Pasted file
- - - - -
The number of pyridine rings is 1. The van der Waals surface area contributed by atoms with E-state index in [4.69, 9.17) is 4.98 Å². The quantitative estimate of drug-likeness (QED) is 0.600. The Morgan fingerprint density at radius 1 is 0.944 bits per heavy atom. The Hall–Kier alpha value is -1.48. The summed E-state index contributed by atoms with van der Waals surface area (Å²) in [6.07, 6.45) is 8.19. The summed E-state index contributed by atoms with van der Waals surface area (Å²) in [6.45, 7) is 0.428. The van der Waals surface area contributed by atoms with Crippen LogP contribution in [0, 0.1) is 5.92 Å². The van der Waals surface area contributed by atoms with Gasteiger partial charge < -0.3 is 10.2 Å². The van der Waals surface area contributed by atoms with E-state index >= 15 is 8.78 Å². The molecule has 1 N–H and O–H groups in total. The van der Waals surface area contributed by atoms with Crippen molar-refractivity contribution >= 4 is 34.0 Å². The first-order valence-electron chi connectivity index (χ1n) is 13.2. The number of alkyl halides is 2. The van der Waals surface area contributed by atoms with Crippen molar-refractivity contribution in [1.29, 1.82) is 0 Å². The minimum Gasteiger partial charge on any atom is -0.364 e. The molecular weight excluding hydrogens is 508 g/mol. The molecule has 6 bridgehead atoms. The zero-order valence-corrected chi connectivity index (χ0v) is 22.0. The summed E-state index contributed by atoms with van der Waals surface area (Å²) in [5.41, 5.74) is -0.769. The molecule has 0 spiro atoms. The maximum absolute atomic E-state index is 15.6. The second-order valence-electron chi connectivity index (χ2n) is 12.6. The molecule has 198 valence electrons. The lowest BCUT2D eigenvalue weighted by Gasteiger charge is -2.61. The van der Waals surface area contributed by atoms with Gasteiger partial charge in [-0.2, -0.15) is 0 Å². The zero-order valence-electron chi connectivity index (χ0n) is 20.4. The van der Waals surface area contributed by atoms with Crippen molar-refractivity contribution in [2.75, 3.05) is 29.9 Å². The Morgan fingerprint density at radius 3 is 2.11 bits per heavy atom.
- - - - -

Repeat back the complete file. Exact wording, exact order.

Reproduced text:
The number of pyridine rings is 1. The van der Waals surface area contributed by atoms with E-state index in [4.69, 9.17) is 4.98 Å². The quantitative estimate of drug-likeness (QED) is 0.600. The Morgan fingerprint density at radius 1 is 0.944 bits per heavy atom. The Hall–Kier alpha value is -1.48. The summed E-state index contributed by atoms with van der Waals surface area (Å²) in [6.07, 6.45) is 8.19. The summed E-state index contributed by atoms with van der Waals surface area (Å²) in [6.45, 7) is 0.428. The van der Waals surface area contributed by atoms with Crippen LogP contribution in [0, 0.1) is 5.92 Å². The van der Waals surface area contributed by atoms with Gasteiger partial charge < -0.3 is 10.2 Å². The van der Waals surface area contributed by atoms with E-state index >= 15 is 8.78 Å². The molecule has 1 N–H and O–H groups in total. The van der Waals surface area contributed by atoms with Crippen molar-refractivity contribution >= 4 is 34.0 Å². The first-order valence-electron chi connectivity index (χ1n) is 13.2. The number of alkyl halides is 2. The van der Waals surface area contributed by atoms with Crippen molar-refractivity contribution in [1.29, 1.82) is 0 Å². The minimum Gasteiger partial charge on any atom is -0.364 e. The molecular weight excluding hydrogens is 508 g/mol. The molecule has 6 bridgehead atoms. The zero-order valence-corrected chi connectivity index (χ0v) is 22.0. The summed E-state index contributed by atoms with van der Waals surface area (Å²) in [5.41, 5.74) is -0.769. The molecule has 0 spiro atoms. The maximum absolute atomic E-state index is 15.6. The second-order valence-electron chi connectivity index (χ2n) is 12.6. The molecule has 198 valence electrons. The lowest BCUT2D eigenvalue weighted by Gasteiger charge is -2.61. The van der Waals surface area contributed by atoms with Gasteiger partial charge in [-0.2, -0.15) is 0 Å². The zero-order valence-electron chi connectivity index (χ0n) is 20.4. The van der Waals surface area contributed by atoms with Crippen molar-refractivity contribution in [2.75, 3.05) is 29.9 Å². The Morgan fingerprint density at radius 3 is 2.11 bits per heavy atom.